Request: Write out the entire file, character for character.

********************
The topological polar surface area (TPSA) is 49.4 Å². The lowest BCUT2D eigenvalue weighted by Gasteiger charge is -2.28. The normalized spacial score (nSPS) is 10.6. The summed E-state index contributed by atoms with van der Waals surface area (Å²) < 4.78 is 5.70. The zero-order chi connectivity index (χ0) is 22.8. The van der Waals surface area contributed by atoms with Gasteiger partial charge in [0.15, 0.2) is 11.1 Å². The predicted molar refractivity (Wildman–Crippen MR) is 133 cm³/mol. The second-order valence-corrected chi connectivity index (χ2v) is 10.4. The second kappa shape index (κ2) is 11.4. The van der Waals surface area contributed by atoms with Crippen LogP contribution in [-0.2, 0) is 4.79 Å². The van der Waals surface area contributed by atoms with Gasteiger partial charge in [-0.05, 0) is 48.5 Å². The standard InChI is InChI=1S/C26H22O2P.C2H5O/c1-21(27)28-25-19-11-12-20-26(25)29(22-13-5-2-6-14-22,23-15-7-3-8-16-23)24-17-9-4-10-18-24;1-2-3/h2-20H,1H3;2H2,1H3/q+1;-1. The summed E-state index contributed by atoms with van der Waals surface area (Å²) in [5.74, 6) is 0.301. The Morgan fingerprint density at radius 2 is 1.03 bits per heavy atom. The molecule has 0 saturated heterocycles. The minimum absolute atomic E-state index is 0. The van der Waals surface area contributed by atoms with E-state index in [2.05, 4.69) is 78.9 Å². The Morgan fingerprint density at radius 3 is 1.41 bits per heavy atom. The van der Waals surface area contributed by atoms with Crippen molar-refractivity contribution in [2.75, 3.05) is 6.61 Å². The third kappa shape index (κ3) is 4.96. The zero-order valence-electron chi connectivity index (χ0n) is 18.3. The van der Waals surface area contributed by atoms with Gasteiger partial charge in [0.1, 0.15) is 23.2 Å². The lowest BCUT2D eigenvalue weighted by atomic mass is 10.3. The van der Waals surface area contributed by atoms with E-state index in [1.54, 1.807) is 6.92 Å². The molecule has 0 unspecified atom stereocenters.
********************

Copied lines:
The topological polar surface area (TPSA) is 49.4 Å². The lowest BCUT2D eigenvalue weighted by Gasteiger charge is -2.28. The normalized spacial score (nSPS) is 10.6. The summed E-state index contributed by atoms with van der Waals surface area (Å²) < 4.78 is 5.70. The zero-order chi connectivity index (χ0) is 22.8. The van der Waals surface area contributed by atoms with Gasteiger partial charge in [0.15, 0.2) is 11.1 Å². The predicted molar refractivity (Wildman–Crippen MR) is 133 cm³/mol. The second-order valence-corrected chi connectivity index (χ2v) is 10.4. The second kappa shape index (κ2) is 11.4. The van der Waals surface area contributed by atoms with Crippen LogP contribution in [-0.2, 0) is 4.79 Å². The van der Waals surface area contributed by atoms with Gasteiger partial charge in [-0.05, 0) is 48.5 Å². The standard InChI is InChI=1S/C26H22O2P.C2H5O/c1-21(27)28-25-19-11-12-20-26(25)29(22-13-5-2-6-14-22,23-15-7-3-8-16-23)24-17-9-4-10-18-24;1-2-3/h2-20H,1H3;2H2,1H3/q+1;-1. The summed E-state index contributed by atoms with van der Waals surface area (Å²) in [5.74, 6) is 0.301. The Morgan fingerprint density at radius 2 is 1.03 bits per heavy atom. The molecule has 0 saturated heterocycles. The minimum absolute atomic E-state index is 0. The van der Waals surface area contributed by atoms with E-state index in [2.05, 4.69) is 78.9 Å². The Morgan fingerprint density at radius 3 is 1.41 bits per heavy atom. The van der Waals surface area contributed by atoms with Crippen molar-refractivity contribution in [2.75, 3.05) is 6.61 Å². The third kappa shape index (κ3) is 4.96. The zero-order valence-electron chi connectivity index (χ0n) is 18.3. The van der Waals surface area contributed by atoms with Gasteiger partial charge in [0.1, 0.15) is 23.2 Å². The lowest BCUT2D eigenvalue weighted by atomic mass is 10.3. The van der Waals surface area contributed by atoms with E-state index in [1.54, 1.807) is 6.92 Å². The molecule has 0 unspecified atom stereocenters.